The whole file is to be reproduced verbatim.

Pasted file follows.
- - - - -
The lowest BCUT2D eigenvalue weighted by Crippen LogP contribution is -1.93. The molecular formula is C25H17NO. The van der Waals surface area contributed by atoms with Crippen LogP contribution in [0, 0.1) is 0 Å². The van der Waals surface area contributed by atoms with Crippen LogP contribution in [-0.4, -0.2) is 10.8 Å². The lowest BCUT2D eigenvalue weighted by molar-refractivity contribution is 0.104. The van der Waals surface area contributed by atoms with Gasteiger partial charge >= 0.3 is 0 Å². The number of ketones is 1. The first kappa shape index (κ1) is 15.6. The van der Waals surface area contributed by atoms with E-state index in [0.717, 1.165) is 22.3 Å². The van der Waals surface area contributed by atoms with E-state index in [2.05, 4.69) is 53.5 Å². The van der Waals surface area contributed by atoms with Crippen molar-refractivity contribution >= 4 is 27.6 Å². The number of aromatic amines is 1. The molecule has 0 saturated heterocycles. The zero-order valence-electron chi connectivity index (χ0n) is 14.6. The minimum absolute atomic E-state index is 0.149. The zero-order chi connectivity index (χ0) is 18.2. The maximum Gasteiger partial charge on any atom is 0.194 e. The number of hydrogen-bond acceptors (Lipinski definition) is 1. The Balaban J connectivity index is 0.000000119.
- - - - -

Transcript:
The lowest BCUT2D eigenvalue weighted by Crippen LogP contribution is -1.93. The molecular formula is C25H17NO. The van der Waals surface area contributed by atoms with Crippen LogP contribution in [0, 0.1) is 0 Å². The van der Waals surface area contributed by atoms with Crippen LogP contribution in [-0.4, -0.2) is 10.8 Å². The lowest BCUT2D eigenvalue weighted by molar-refractivity contribution is 0.104. The van der Waals surface area contributed by atoms with Gasteiger partial charge >= 0.3 is 0 Å². The number of ketones is 1. The first kappa shape index (κ1) is 15.6. The van der Waals surface area contributed by atoms with E-state index in [0.717, 1.165) is 22.3 Å². The van der Waals surface area contributed by atoms with E-state index in [2.05, 4.69) is 53.5 Å². The van der Waals surface area contributed by atoms with Crippen molar-refractivity contribution >= 4 is 27.6 Å². The number of aromatic amines is 1. The molecule has 0 saturated heterocycles. The zero-order valence-electron chi connectivity index (χ0n) is 14.6. The minimum absolute atomic E-state index is 0.149. The zero-order chi connectivity index (χ0) is 18.2. The maximum Gasteiger partial charge on any atom is 0.194 e. The number of hydrogen-bond acceptors (Lipinski definition) is 1. The Balaban J connectivity index is 0.000000119.